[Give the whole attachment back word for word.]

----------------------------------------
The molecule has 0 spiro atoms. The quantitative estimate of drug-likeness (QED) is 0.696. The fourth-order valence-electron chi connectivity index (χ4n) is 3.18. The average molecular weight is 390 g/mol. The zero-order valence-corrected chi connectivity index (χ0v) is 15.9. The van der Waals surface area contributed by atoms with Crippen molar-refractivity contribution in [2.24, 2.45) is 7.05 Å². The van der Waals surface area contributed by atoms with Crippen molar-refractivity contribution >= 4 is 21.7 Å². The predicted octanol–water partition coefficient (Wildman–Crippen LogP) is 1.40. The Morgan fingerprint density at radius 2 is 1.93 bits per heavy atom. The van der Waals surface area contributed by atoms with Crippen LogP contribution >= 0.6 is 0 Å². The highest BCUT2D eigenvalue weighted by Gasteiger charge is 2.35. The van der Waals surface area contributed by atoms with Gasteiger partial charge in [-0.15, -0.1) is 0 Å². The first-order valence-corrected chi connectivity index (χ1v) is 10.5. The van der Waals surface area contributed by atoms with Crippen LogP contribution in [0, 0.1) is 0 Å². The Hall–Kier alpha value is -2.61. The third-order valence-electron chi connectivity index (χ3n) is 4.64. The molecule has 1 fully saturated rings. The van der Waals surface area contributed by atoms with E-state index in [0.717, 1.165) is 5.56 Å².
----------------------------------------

The molecule has 0 spiro atoms. The quantitative estimate of drug-likeness (QED) is 0.696. The fourth-order valence-electron chi connectivity index (χ4n) is 3.18. The average molecular weight is 390 g/mol. The zero-order valence-corrected chi connectivity index (χ0v) is 15.9. The van der Waals surface area contributed by atoms with Crippen molar-refractivity contribution in [2.24, 2.45) is 7.05 Å². The van der Waals surface area contributed by atoms with Crippen molar-refractivity contribution >= 4 is 21.7 Å². The predicted octanol–water partition coefficient (Wildman–Crippen LogP) is 1.40. The Morgan fingerprint density at radius 2 is 1.93 bits per heavy atom. The van der Waals surface area contributed by atoms with Crippen LogP contribution >= 0.6 is 0 Å². The highest BCUT2D eigenvalue weighted by Gasteiger charge is 2.35. The van der Waals surface area contributed by atoms with Gasteiger partial charge in [-0.15, -0.1) is 0 Å². The first-order valence-corrected chi connectivity index (χ1v) is 10.5. The van der Waals surface area contributed by atoms with Crippen LogP contribution in [0, 0.1) is 0 Å². The Hall–Kier alpha value is -2.61. The third-order valence-electron chi connectivity index (χ3n) is 4.64. The molecule has 1 fully saturated rings. The van der Waals surface area contributed by atoms with E-state index in [0.717, 1.165) is 5.56 Å².